My Voice: The real truths about ethanol

Written by Jeff Lautt, CEO, POET, Argus Leader  • Posted: Monday, January 28, 2013

The biofuels industry is beleaguered by misinformation and smear tactics, and the most recent “pro/con” series in a recent Sunday Argus Leader was a sad continuation of that. Two competing articles both ripping grain-based ethanol hardly constitute fair or balanced coverage.

Ethanol is the most successful renewable fuel in history, dropping our oil imports, providing good jobs in South Dakota and other rural states, boosting farm income, cleaning our environment and helping engines become more efficient. But the truth is spun and respun every year, led primarily by the oil industry and all it can buy: ad campaigns, P.R. firms, lobbying power and sponsored “studies” creating the impression that ethanol is a subsidized, low-quality fuel that’s taking food off the table.

That impression couldn’t be further from the truth, and I’d like to set the record straight on some claims that continuously come up around ethanol.

1. Ethanol is an over-subsidized industry.

False. Sunday’s headline, “Should Congress end ethanol subsidies?” is an example of baseless allegations thrown at the biofuels industry. It’s plain wrong.

Corn ethanol does not get federal subsidies and hasn’t for more than a year. The ethanol tax credit expired at the end of 2011, as did the tariff. A more fitting pro/con debate would be “Should Congress end oil subsidies?” Because the billions of dollars in oil subsidies and tax credits, which have been written into our federal tax code, still are intact after a century despite the oil industry setting earnings records year after year on the backs of American drivers.

2. Ethanol, especially E15, isn’t safe for my vehicle.

False. Safe use of ethanol is well established. Henry Ford even designed his first automobile to run on ethanol. In Brazil today, cars run on 20 percent ethanol blends, and there are plans for Brazil to go up to 25 percent later this year.

Ethanol boosts octane and adds horsepower while burning cleaner. More than 90 percent of gasoline sold today contains ethanol. And after E15 (15 percent ethanol blend) went through the most exhaustive testing ever for a fuel component, the EPA ruled it safe for all cars 2001 model year and newer (older vehicles were not tested). If you think your mileage drops significantly when using ethanol, blame oil companies that produce cheap gasoline and use ethanol to meet octane requirements.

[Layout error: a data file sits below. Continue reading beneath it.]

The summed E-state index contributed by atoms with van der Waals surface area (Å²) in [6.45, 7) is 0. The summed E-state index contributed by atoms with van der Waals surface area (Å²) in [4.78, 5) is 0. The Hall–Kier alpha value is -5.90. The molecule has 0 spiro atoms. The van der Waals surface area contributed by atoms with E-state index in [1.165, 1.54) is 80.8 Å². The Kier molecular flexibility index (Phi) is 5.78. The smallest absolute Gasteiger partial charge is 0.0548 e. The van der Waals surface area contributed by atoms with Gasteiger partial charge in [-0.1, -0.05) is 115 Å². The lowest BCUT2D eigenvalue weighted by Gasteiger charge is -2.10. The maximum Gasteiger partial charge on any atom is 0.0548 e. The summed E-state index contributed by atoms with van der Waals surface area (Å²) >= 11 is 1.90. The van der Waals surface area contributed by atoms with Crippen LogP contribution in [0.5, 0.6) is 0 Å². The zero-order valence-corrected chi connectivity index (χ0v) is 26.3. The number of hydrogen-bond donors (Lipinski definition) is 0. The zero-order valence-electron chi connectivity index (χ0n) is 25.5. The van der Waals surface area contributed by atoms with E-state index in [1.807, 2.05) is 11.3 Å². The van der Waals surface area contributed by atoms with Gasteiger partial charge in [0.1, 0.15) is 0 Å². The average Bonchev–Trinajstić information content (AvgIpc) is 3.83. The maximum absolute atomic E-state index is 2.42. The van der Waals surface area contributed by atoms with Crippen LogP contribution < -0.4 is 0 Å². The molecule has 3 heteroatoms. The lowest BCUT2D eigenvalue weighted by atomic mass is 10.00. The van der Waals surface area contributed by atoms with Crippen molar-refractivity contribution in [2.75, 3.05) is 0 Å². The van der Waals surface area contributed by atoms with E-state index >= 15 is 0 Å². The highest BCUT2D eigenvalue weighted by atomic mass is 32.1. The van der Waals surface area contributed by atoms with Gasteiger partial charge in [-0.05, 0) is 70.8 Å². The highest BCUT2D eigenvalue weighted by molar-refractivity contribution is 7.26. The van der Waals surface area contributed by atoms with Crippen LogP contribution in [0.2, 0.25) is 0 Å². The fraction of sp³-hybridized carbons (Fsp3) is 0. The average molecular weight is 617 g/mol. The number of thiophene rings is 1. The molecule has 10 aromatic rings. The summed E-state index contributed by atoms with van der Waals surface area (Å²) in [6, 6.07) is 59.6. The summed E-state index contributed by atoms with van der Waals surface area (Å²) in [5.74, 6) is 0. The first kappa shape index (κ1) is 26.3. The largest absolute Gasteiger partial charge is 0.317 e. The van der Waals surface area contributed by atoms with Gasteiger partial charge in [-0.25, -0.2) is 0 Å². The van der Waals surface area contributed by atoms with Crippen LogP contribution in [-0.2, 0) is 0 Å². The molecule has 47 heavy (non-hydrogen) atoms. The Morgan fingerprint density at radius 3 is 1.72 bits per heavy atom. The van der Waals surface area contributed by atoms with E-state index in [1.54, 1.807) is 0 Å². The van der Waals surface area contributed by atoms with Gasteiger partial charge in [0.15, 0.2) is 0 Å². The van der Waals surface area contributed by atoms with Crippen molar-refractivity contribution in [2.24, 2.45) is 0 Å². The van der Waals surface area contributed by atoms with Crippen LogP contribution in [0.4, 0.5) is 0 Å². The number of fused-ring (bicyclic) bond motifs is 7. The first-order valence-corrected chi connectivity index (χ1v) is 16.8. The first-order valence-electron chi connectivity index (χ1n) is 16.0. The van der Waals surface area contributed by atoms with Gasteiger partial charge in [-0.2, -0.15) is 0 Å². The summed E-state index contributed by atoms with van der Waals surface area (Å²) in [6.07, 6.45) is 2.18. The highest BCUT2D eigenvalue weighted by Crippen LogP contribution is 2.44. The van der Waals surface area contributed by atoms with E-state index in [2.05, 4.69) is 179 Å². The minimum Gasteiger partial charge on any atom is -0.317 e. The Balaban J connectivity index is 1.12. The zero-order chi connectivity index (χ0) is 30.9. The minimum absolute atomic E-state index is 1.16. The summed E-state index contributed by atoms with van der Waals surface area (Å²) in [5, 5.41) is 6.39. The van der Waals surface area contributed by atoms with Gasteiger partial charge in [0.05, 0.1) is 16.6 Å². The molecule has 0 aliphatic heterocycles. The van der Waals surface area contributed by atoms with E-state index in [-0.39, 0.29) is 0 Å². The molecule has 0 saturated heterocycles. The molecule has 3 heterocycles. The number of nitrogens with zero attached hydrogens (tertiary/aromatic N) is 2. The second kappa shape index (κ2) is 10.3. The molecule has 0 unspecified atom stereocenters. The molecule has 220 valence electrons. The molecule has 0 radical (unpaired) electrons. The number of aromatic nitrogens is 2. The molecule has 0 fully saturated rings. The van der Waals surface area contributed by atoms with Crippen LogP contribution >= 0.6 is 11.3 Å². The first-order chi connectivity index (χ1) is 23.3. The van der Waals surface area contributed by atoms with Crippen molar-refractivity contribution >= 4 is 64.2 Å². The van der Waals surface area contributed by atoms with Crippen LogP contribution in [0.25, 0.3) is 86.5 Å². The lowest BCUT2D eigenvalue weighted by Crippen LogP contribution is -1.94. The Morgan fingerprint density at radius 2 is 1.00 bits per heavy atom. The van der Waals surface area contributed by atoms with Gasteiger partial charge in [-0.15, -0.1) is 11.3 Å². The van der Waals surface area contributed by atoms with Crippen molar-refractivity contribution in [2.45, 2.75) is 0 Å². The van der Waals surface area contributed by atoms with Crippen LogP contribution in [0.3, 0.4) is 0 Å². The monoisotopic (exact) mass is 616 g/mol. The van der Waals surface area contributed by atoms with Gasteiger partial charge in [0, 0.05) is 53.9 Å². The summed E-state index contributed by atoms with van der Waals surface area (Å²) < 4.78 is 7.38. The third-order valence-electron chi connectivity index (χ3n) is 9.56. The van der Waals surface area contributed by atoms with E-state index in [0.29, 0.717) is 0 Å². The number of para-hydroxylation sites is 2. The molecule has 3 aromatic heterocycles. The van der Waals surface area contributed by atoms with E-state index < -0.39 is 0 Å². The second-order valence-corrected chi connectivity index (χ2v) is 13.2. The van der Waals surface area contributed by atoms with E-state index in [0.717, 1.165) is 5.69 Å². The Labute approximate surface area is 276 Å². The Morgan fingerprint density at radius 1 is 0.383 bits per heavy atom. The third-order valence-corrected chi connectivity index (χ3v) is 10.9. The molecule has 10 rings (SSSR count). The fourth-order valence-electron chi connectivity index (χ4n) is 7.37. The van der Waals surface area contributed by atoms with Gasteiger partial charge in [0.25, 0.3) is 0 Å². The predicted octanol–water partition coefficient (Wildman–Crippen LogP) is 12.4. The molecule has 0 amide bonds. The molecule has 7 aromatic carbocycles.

3. If ethanol could compete, it wouldn’t need a mandate.

False. Ethanol is the most competitive fuel component on the market today. In 2012, wholesale ethanol was a $.55-per-gallon discount on average to wholesale gasoline. After a century of subsidies and government support, the oil industry has control of our fueling infrastructure from refineries to pipelines to gas stations. Without a mandate, they would ignore other fuels even if they’d save consumers money.

4. Ethanol increases food prices.

False. Oil prices are a much larger component of the cost of food than raw materials from the farm. A truckload of cornflakes has about $450 worth of corn in it. But the average transportation cost to get that corn to the store shelf comes to about $1,000. For years, food prices have risen and fallen along with oil prices.

5. Ethanol uses 40 percent of the U.S. corn crop.

False. While ethanol plants grind about 40 percent of the U.S. corn crop, they only use the starch. The protein, oil and micronutrients are put back into the feed market as distillers grains, with three times the protein per ton of corn. Net use of corn for ethanol is actually 17 percent in the U.S. and less than 3 percent globally. If there wasn’t an ethanol market for this corn, do you think farmers would grow it? No. You could say the ethanol industry actually increases the amount of corn available for food.

Big oil and big food use the philosophy of Soviet leader Vladimir Lenin: “A lie told often enough becomes the truth.” It’s time the American public woke up to these lies and questioned the industries behind them.

The real facts are that the American ethanol industry uses America’s two greatest natural resources — agriculture and innovation — to produce a high-octane, clean-burning fuel that saves consume